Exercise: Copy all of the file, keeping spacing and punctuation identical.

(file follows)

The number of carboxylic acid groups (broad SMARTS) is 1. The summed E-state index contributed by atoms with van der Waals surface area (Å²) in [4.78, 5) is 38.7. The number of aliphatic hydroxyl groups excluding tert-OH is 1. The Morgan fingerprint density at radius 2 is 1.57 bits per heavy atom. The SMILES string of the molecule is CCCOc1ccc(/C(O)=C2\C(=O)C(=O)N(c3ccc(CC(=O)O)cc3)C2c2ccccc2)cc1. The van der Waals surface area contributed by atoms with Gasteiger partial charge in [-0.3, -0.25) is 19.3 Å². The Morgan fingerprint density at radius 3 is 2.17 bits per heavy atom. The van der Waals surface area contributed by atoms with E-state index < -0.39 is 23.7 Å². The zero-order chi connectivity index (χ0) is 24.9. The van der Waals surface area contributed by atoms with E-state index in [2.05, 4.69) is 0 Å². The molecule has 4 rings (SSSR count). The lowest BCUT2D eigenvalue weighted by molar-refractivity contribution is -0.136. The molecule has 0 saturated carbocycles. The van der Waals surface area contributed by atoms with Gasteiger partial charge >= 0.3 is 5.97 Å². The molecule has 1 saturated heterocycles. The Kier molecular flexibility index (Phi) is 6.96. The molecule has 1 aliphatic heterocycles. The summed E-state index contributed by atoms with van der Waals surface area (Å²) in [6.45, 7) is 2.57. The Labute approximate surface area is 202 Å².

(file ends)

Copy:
The number of carboxylic acid groups (broad SMARTS) is 1. The summed E-state index contributed by atoms with van der Waals surface area (Å²) in [4.78, 5) is 38.7. The number of aliphatic hydroxyl groups excluding tert-OH is 1. The Morgan fingerprint density at radius 2 is 1.57 bits per heavy atom. The SMILES string of the molecule is CCCOc1ccc(/C(O)=C2\C(=O)C(=O)N(c3ccc(CC(=O)O)cc3)C2c2ccccc2)cc1. The van der Waals surface area contributed by atoms with Gasteiger partial charge in [-0.3, -0.25) is 19.3 Å². The Morgan fingerprint density at radius 3 is 2.17 bits per heavy atom. The van der Waals surface area contributed by atoms with E-state index < -0.39 is 23.7 Å². The zero-order chi connectivity index (χ0) is 24.9. The van der Waals surface area contributed by atoms with E-state index in [2.05, 4.69) is 0 Å². The molecule has 4 rings (SSSR count). The lowest BCUT2D eigenvalue weighted by molar-refractivity contribution is -0.136. The molecule has 0 saturated carbocycles. The van der Waals surface area contributed by atoms with Gasteiger partial charge >= 0.3 is 5.97 Å². The molecule has 1 saturated heterocycles. The Kier molecular flexibility index (Phi) is 6.96. The molecule has 1 aliphatic heterocycles. The summed E-state index contributed by atoms with van der Waals surface area (Å²) in [6.45, 7) is 2.57. The Labute approximate surface area is 202 Å².